Netflix UK film review: Malcolm & Marie
Ivan Radford | On 06, Feb 2021
Director: Sam Levinson
Cast: John David Washington, Zendaya
Watch Malcolm & Marie online in the UK: Netflix UK
“What is it? What do you want?” “You really wanna go there?” That’s the sound of Malcolm (John David Washington) and Marie (Zendaya) clashing in Malcolm & Marie, a 106-minute argument between a heated, passionate couple. Malcolm is a talented, successful filmmaker, whose latest film has just had its debut. Marie is an actress who has been Malcolm’s long-term girlfriend – a girlfriend who, we swiftly learn, Malcolm didn’t thank in his speech at his film’s premiere. That oversight plants the seed for a row that expands to something much bigger – sometimes, a little too big.
Written and directed by Sam Levinson, the project was filmed in secret during summer 2020 – a production that was one of the few things to be filmed during the first wave of the coronavirus pandemic. But single-location films have been a tried and tested part of cinema’s fabric for years, bringing an intimacy – and often an intensity – to the screen that can be gripping, devastating or ever so slightly awkward. Malcolm & Marie is all three, often at the same time.
The film understands on a raw, emotional level the way that lockdown – which has confined couples and families the world over to life in single locations – exacerbates whatever dynamic a relationship has. In the case of a strong, healthy, positive relationship, it can strengthen a bond. In the case of an unspoken issue or tension, it can turn things poisonous.
John David Washington and Zendaya sink their teeth into that with remarkable honesty and undeniable chemistry. Washington, who dazzled in Tenet, is bursting with charisma from the opening sequence, which sees him grooving through their pristine, minimalist home, while we peer in from the outside. He’s egoistic, frustrated, satisfied and devoted and looks darn good when smoking a cigarette. Zendaya matches him in every frame, voicing her discontent, pain and unwavering affection without holding back – scenes in which they silently take in what the other person has said and compose themselves before replying are wonderful to witness.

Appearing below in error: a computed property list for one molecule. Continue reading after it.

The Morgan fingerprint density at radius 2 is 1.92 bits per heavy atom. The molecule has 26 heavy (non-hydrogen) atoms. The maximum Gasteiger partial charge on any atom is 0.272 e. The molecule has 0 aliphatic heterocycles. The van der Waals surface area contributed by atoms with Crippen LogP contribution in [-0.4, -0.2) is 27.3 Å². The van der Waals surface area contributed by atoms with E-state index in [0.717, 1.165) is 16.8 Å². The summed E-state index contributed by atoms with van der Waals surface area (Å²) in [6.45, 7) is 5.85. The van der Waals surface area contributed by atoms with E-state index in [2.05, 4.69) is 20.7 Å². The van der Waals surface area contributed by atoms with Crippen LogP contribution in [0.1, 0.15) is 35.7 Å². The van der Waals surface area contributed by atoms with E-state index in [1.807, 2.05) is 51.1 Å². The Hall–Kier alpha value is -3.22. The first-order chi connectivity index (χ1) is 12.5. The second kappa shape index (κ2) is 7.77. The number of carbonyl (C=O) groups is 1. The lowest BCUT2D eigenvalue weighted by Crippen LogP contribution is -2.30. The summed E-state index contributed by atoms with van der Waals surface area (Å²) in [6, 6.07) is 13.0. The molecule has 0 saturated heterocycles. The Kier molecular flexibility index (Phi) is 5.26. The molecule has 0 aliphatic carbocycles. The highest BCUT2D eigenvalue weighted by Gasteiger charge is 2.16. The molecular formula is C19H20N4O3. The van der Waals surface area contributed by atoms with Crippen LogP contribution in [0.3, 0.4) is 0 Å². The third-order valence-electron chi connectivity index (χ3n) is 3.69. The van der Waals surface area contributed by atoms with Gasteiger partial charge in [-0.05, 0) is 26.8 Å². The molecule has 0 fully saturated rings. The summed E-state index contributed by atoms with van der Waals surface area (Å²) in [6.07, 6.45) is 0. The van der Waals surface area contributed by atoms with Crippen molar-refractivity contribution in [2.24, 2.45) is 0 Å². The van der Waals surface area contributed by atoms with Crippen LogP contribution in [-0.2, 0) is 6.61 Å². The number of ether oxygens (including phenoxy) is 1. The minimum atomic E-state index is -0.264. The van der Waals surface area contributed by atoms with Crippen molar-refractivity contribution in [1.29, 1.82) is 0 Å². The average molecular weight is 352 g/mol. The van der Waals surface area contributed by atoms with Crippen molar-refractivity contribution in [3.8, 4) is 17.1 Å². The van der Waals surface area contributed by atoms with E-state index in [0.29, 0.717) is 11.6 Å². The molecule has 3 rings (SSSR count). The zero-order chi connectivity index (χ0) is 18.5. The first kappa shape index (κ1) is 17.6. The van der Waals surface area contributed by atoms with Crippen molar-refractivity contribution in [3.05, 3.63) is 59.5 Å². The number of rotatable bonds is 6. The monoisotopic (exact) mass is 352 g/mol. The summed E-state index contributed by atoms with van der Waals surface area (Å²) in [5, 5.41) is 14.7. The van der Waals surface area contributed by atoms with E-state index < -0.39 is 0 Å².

That in itself, though, is telling, because the longer the talking goes on, the more the script begins to feel slightly contrived. That’s particularly the case when Malcolm descends into a rant about film critics, in which he lambasts a “white lady from the LA Times” for her review of his film – the fact that it’s a positive review is at once relevant and redundant. This sparks an interesting speech about the way that white people view cinema – specifically stories from Black filmmakers – through a lens of political importance, regardless of subject matter, genre or tone. That blindspot skews the resulting cultural discussion, understanding and reception, placing it in a certain box in a way that doesn’t happen with other films.
It’s a genuinely intriguing debate, underlined by the fact that all art is inherently political, as someone’s race, gender, class and experiences inform the choices that they make in telling a story, whether consciously or not (Levinson, it’s worth noting, is a white filmmaker). While it’s tempting to read these outbursts as something originating from the director more than Malcolm, though, that would be to get distracted from the excellent work within the story, including the fluidly choreographed camerawork and the location’s beautiful architecture and interior design.
While the script has flashes of dialogue that don’t feel natural, Washington and Zendaya’s shifting interactions are entirely organic, and the film is at its best when you sense that they’ve workshopped and improvised their exchanges to strip away any artifice. The high-functioning dysfunctional couple raise questions of how people see themselves in a story, even when it isn’t about them, and the way our lives – and other people’s lives – feed into our own creativity. Those musings on integrity and identity, on respecting those who support and inspire us, are where Malcolm & Marie sparks into life. One scene involving a bowl of macaroni cheese will leave you with an appetite for more, even when the whole thing can feel a bit bloated. The result is at once indulgent, ambitious and entertaining – a push and pull between the personal and professional that succeeds the more personal it gets.
Malcolm & Marie is available on Netflix UK, as part of an £8.99 monthly subscription.